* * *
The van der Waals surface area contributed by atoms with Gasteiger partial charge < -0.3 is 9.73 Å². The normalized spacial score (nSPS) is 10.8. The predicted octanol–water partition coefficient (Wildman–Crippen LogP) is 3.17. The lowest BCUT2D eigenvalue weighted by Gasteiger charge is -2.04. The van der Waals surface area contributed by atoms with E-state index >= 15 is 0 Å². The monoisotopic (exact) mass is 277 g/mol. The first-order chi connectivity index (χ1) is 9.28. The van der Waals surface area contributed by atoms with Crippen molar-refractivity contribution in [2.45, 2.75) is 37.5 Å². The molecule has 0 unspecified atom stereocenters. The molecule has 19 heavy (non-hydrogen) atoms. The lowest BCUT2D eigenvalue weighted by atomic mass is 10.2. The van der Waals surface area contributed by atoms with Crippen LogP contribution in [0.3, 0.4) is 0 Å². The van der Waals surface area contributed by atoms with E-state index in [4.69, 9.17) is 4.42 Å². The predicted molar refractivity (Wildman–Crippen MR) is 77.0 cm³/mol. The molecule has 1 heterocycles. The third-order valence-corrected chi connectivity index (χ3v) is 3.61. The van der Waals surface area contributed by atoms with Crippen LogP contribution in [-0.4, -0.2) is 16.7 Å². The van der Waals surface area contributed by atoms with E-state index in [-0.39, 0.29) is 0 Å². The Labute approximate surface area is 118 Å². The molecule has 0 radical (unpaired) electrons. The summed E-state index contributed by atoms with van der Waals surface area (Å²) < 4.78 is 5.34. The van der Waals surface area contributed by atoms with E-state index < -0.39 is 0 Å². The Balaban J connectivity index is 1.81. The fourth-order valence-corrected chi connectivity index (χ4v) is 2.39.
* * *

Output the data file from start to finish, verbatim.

The van der Waals surface area contributed by atoms with Gasteiger partial charge < -0.3 is 9.73 Å². The normalized spacial score (nSPS) is 10.8. The predicted octanol–water partition coefficient (Wildman–Crippen LogP) is 3.17. The lowest BCUT2D eigenvalue weighted by Gasteiger charge is -2.04. The van der Waals surface area contributed by atoms with E-state index >= 15 is 0 Å². The monoisotopic (exact) mass is 277 g/mol. The first-order chi connectivity index (χ1) is 9.28. The van der Waals surface area contributed by atoms with Crippen molar-refractivity contribution in [2.45, 2.75) is 37.5 Å². The molecule has 0 unspecified atom stereocenters. The molecule has 19 heavy (non-hydrogen) atoms. The lowest BCUT2D eigenvalue weighted by atomic mass is 10.2. The van der Waals surface area contributed by atoms with Crippen LogP contribution in [0.3, 0.4) is 0 Å². The van der Waals surface area contributed by atoms with E-state index in [4.69, 9.17) is 4.42 Å². The predicted molar refractivity (Wildman–Crippen MR) is 77.0 cm³/mol. The molecule has 1 heterocycles. The third-order valence-corrected chi connectivity index (χ3v) is 3.61. The van der Waals surface area contributed by atoms with Crippen LogP contribution in [-0.4, -0.2) is 16.7 Å². The van der Waals surface area contributed by atoms with E-state index in [-0.39, 0.29) is 0 Å². The Labute approximate surface area is 118 Å². The molecule has 0 radical (unpaired) electrons. The summed E-state index contributed by atoms with van der Waals surface area (Å²) < 4.78 is 5.34. The van der Waals surface area contributed by atoms with E-state index < -0.39 is 0 Å². The Balaban J connectivity index is 1.81. The fourth-order valence-corrected chi connectivity index (χ4v) is 2.39.